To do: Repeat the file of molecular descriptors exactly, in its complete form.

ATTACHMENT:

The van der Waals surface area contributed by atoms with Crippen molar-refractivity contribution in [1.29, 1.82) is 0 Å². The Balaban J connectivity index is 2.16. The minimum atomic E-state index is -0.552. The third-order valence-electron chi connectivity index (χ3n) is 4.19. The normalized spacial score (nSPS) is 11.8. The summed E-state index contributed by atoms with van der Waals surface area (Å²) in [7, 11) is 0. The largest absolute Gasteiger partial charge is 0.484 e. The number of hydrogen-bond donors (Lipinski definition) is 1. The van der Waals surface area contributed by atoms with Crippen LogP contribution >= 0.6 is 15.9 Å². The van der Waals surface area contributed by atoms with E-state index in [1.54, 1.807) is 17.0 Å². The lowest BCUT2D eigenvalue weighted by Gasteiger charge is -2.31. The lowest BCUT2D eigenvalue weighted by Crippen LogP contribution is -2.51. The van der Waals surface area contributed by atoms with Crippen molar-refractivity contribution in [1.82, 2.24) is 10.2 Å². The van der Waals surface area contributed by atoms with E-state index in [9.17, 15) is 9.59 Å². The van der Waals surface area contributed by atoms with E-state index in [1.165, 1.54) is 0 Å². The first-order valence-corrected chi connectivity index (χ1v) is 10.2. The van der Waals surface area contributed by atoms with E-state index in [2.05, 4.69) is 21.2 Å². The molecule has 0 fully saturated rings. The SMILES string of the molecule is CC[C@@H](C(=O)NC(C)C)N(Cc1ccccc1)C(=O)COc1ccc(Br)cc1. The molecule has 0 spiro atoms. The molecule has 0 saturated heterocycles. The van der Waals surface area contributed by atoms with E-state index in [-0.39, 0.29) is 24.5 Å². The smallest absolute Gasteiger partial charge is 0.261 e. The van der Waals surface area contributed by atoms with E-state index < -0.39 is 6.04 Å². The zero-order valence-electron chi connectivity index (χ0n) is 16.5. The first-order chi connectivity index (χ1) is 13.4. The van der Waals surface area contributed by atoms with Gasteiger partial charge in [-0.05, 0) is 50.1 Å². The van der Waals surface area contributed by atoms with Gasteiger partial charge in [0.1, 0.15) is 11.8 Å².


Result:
The van der Waals surface area contributed by atoms with Crippen molar-refractivity contribution in [1.29, 1.82) is 0 Å². The Balaban J connectivity index is 2.16. The minimum atomic E-state index is -0.552. The third-order valence-electron chi connectivity index (χ3n) is 4.19. The normalized spacial score (nSPS) is 11.8. The summed E-state index contributed by atoms with van der Waals surface area (Å²) in [7, 11) is 0. The largest absolute Gasteiger partial charge is 0.484 e. The number of hydrogen-bond donors (Lipinski definition) is 1. The van der Waals surface area contributed by atoms with Crippen LogP contribution >= 0.6 is 15.9 Å². The van der Waals surface area contributed by atoms with E-state index in [1.54, 1.807) is 17.0 Å². The lowest BCUT2D eigenvalue weighted by Gasteiger charge is -2.31. The lowest BCUT2D eigenvalue weighted by Crippen LogP contribution is -2.51. The van der Waals surface area contributed by atoms with Crippen molar-refractivity contribution in [1.82, 2.24) is 10.2 Å². The van der Waals surface area contributed by atoms with E-state index in [9.17, 15) is 9.59 Å². The van der Waals surface area contributed by atoms with E-state index in [1.165, 1.54) is 0 Å². The first-order valence-corrected chi connectivity index (χ1v) is 10.2. The van der Waals surface area contributed by atoms with E-state index in [2.05, 4.69) is 21.2 Å². The molecule has 0 fully saturated rings. The SMILES string of the molecule is CC[C@@H](C(=O)NC(C)C)N(Cc1ccccc1)C(=O)COc1ccc(Br)cc1. The molecule has 0 spiro atoms. The molecule has 0 saturated heterocycles. The van der Waals surface area contributed by atoms with E-state index in [-0.39, 0.29) is 24.5 Å². The smallest absolute Gasteiger partial charge is 0.261 e. The van der Waals surface area contributed by atoms with E-state index < -0.39 is 6.04 Å². The zero-order valence-electron chi connectivity index (χ0n) is 16.5. The first-order chi connectivity index (χ1) is 13.4. The van der Waals surface area contributed by atoms with Gasteiger partial charge in [-0.05, 0) is 50.1 Å². The van der Waals surface area contributed by atoms with Gasteiger partial charge in [0.1, 0.15) is 11.8 Å².